The hypercontractile esophagus: Still a tough nut to crack

Edoardo Savarino, André J. P. M. Smout

Research output: Contribution to journalReview articleAcademicpeer-review

Abstract

Hypercontractile esophagus (HE), also known as jackhammer esophagus, is an esophageal motility disorder. Nowadays, high-resolution manometry (HRM) is used to diagnose the disorder. According to the latest iteration of the Chicago classification, HE is present when at least 2 out 10 liquid swallow-induced peristaltic waves have an abnormally high Distal Contractile Integral. In the era of conventional manometry, a similar condition, referred to as nutcracker esophagus, was diagnosed when the peristaltic contractions had an abnormally high mean amplitude. Although the HRM diagnosis of HE is relatively straight-forward, effective management of the disorder is challenging as the correlation with symptoms is variable and treatment effects are dubious. In this mini-review, we discuss the most troublesome uncertainties that still surround HE, in the light of new data on etiology and epidemiology published in this issue of Neurogastroenterology and Motility.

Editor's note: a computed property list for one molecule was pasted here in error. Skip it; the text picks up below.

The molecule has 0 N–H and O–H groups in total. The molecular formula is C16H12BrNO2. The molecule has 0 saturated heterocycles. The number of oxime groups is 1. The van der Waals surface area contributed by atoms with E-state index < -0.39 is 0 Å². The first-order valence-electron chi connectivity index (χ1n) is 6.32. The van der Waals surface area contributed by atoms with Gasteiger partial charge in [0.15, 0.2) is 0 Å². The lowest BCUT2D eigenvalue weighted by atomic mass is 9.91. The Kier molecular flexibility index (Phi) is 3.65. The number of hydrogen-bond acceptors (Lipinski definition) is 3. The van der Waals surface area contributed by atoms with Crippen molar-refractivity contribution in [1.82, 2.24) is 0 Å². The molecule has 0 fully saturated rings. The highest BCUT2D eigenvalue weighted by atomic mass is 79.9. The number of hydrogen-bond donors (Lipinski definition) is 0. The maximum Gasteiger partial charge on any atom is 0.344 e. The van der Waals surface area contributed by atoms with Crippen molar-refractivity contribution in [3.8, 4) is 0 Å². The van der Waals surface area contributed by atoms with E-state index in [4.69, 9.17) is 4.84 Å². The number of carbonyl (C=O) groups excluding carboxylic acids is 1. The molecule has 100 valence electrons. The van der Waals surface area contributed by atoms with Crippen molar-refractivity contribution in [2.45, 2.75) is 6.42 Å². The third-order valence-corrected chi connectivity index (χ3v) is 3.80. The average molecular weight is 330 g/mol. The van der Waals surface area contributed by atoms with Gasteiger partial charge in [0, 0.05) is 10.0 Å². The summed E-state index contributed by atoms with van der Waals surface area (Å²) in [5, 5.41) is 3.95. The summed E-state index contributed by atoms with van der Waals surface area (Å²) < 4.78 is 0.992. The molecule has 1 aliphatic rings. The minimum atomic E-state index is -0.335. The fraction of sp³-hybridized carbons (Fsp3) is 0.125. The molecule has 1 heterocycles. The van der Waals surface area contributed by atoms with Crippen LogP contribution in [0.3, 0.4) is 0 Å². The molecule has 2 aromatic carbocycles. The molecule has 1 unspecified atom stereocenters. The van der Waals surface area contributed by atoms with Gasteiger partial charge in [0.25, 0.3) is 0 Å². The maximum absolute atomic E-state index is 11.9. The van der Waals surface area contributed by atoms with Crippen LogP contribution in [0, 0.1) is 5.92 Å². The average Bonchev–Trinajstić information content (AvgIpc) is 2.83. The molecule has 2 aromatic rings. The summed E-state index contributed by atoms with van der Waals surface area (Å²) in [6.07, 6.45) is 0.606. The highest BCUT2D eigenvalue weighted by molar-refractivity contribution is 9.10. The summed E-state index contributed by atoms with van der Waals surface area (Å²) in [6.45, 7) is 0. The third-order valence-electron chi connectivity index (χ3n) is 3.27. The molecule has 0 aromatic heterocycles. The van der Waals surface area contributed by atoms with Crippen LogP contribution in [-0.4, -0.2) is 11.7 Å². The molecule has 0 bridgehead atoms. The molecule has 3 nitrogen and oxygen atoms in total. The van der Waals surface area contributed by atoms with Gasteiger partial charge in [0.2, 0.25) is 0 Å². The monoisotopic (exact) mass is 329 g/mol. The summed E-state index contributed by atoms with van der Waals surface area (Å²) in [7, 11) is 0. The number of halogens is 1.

Original languageEnglish
Article numbere14010
JournalNeurogastroenterology and Motility
Volume32
Issue number11
Early online date2020
DOIs
Publication statusPublished - 1 Nov 2020

Keywords

  • hypercontractile esophagus
  • jackhammer esophagus
  • nutcracker esophagus

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